This is what a Charter Violation Feels like – the Illegal Police Raid on 429 Brunswick

This weekend my house was illegally raided on the pretense of investigating a report of a break and enter. The original break and enter report was probably real – two couchsurfers we were hosting came back to our house and instead of phoning me as I had instructed, climbed through a window. The police arrived with eight cruisers and rifles drawn, questioned the two couchsurfers inside and arrested them for breaking and entering. The couchsurfers explained that they were staying with Tristan and gave the cops my phone number. The police attempted to phone me – once, and did not leave a voicemail.
Rather than continuing to try to get ahold of me, they barged in the back door three hours later when the house was full of the couchsurfers and other people we had invited over for dinner. They claimed they did not need a warrant to search the house because they were investigating a break and enter (they did not make it clear whether it was the same call they had investigated earlier when they arrested two couch surfers). Myself and others continually asserted we did not consent to their presence on the property or in the house, and that we did not consent to any searches. A friend was on the phone with a legal office the entire time they were in the house.
I was able to prove to them that I had a right to be in the house, that I lived there, and that it was a co-operative house and that we had invited the guests to be there. Luckily all of the bedroom doors were locked, so they were only able to search common areas. They did not question me about whether there had been a break and enter, or whether I was missing anything.
It feels incredibly violating to have had the house illegally searched. We live in a world of false-security, and incidents like this break that illusion down. I felt uncomfortable in the house on Sunday, so I went to Kensington Market and met up with some friends. The neighborhood is crawling with unmarked police cars (mostly rentals); it feels like a police state. But at the end of the day I went home – where else is there to go? Home is still home, even when it doesn’t feel safe anymore. Today luckily, it feels safer – there is more distance between the event and the present. I’m less worried that every minivan that drives by is full of police. But it gives me perhaps the slightest intuition of what it would be like to live in a real police state – one where people are under constant intimidation; where home is still home, even if it never feels safe.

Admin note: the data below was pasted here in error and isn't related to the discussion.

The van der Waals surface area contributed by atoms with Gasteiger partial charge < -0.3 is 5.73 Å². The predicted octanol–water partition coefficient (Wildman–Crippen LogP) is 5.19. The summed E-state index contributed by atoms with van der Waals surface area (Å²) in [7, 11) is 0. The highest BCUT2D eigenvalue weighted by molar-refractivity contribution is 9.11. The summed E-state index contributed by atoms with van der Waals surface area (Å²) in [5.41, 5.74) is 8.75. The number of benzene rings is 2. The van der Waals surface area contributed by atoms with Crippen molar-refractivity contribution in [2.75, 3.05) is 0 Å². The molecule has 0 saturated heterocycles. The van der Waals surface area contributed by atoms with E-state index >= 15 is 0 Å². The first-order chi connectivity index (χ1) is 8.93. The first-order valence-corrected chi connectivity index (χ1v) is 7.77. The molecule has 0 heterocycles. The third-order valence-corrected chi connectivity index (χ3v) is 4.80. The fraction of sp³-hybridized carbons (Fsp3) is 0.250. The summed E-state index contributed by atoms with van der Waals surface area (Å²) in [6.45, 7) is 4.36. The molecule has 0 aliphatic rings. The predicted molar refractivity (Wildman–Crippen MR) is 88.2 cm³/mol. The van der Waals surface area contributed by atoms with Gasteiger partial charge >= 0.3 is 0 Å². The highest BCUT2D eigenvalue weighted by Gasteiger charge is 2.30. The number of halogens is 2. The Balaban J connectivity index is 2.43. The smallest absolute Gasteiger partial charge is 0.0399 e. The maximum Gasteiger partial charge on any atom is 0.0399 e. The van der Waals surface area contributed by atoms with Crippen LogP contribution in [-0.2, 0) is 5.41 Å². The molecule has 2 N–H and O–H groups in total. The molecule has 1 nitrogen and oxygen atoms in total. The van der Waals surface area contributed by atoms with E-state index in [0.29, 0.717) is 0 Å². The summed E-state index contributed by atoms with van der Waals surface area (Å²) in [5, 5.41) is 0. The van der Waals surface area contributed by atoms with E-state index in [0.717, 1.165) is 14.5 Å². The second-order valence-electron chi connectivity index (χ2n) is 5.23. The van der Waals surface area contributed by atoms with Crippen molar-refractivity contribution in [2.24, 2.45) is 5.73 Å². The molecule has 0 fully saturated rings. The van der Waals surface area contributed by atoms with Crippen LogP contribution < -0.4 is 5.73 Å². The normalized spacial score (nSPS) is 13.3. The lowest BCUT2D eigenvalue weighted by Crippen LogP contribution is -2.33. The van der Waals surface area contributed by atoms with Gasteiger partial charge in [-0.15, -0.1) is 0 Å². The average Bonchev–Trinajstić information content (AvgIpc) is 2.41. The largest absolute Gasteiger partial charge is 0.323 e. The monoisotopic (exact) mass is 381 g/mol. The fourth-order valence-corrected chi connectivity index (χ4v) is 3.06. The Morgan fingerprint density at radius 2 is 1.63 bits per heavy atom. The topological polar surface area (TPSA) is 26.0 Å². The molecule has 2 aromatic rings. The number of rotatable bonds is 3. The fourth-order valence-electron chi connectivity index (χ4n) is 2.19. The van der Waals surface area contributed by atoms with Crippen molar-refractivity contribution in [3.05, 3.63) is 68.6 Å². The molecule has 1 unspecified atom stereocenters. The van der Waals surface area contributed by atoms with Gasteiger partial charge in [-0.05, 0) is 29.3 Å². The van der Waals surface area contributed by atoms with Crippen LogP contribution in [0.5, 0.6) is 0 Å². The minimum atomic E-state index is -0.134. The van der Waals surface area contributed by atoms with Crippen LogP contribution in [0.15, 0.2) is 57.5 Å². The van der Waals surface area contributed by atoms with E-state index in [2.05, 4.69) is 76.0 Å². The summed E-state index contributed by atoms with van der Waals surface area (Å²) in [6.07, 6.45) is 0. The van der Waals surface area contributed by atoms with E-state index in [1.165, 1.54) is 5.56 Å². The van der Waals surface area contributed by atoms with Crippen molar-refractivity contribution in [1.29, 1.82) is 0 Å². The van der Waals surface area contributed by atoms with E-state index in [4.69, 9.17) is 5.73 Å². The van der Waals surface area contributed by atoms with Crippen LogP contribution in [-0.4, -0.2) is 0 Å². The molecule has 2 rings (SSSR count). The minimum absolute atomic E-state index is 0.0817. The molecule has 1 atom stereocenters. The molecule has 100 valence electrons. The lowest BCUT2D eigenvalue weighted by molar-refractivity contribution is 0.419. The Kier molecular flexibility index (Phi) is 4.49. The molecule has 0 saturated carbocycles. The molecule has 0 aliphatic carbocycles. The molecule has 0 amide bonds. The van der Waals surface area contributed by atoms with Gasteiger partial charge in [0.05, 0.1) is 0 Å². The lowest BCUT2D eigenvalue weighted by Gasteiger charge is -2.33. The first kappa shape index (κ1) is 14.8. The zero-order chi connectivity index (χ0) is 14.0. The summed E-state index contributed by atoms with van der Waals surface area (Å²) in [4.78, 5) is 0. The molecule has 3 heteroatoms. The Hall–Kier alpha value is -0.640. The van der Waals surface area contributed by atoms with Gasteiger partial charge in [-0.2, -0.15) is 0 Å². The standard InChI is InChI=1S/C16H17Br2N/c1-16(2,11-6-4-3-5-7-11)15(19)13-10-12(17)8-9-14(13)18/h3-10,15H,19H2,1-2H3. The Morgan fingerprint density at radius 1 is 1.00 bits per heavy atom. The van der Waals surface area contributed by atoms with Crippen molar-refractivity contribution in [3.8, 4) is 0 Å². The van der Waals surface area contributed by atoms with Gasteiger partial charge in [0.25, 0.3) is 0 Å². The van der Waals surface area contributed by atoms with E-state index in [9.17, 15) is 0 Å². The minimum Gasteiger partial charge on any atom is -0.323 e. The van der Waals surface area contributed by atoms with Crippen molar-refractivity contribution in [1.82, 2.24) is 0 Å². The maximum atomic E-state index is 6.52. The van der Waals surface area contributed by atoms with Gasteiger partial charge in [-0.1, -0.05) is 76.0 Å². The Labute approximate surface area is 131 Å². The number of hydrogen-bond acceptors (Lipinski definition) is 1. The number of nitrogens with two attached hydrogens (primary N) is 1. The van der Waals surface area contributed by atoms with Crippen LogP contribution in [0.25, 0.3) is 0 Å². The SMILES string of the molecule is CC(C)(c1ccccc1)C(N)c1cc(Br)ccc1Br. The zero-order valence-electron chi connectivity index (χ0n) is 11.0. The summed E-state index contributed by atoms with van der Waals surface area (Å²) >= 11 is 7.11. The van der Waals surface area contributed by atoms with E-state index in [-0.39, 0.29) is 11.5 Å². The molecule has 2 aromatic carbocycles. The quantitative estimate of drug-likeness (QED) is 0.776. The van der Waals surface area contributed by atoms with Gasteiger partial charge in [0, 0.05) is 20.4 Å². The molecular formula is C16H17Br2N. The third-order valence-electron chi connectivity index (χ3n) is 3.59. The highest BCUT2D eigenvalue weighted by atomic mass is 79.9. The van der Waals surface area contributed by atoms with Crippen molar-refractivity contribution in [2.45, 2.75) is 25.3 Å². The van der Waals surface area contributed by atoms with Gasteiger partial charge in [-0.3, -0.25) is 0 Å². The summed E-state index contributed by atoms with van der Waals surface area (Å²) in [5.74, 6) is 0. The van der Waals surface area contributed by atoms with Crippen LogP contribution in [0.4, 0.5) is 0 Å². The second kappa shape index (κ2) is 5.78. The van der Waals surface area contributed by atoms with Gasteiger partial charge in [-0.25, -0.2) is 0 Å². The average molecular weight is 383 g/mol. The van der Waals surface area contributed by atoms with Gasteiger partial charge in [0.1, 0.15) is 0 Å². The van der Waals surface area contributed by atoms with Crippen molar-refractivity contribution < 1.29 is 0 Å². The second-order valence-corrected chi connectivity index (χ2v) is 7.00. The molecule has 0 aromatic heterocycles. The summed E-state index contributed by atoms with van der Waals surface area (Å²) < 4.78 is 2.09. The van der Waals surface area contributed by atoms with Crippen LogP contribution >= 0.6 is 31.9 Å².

I will be pursuing a police complaint over the illegal search of the house. It’s only through making it a hassle after the fact that the police will restrain themselves from violating basic rights.

9 thoughts on “This is what a Charter Violation Feels like – the Illegal Police Raid on 429 Brunswick

  1. I feel so much anger and sadness when reading this, having lived in your house for a bit and knowing how innocent and caring everyone there is. I can only try to imagine how frustrating and depressing this must be for you. I hope (and I’m confident) that you will continue to stand up against all those unbelievable wrongdoings.

    My solidarity from overseas!

  2. Dunno what to say about this, in the wider context of the depressing events of the last five days, but I wanted to say I’m sorry to hear it and I hope you’re doing OK.

  3. If this is what you consider a “police raid”, we’ve got it very good indeed in Canada.

    Still, I don’t understand why they don’t hold the G20 in an undisclosed location. Why bother with all the hassle? It’s not like there’s spinoff industry like the Olympics.

  4. The police entered and searched my house. That’s why its a raid. It’s illegal because they didn’t have a warrant in Canada you need a warrant to enter and search a private residence. If you don’t consider that a “police raid”, you live in a strange country.

  5. Sorry dude, the police don’t need a warrant to *enter*, since they were apprehending a suspect, and they don’t always need a warrant to *search*, particularly when it’s not feasible to obtain one, like when it’s late at night.

  6. The police were not apprehending a suspect. And, in Canada the police always do need a warrant to search – and it’s always feasible to obtain one.

  7. And, to enter a house with the purpose of apprehending a suspect, the police actually do require a warrant.

  8. Well, best of luck to you guys. I hope you do file that complaint with the police and get some answers.

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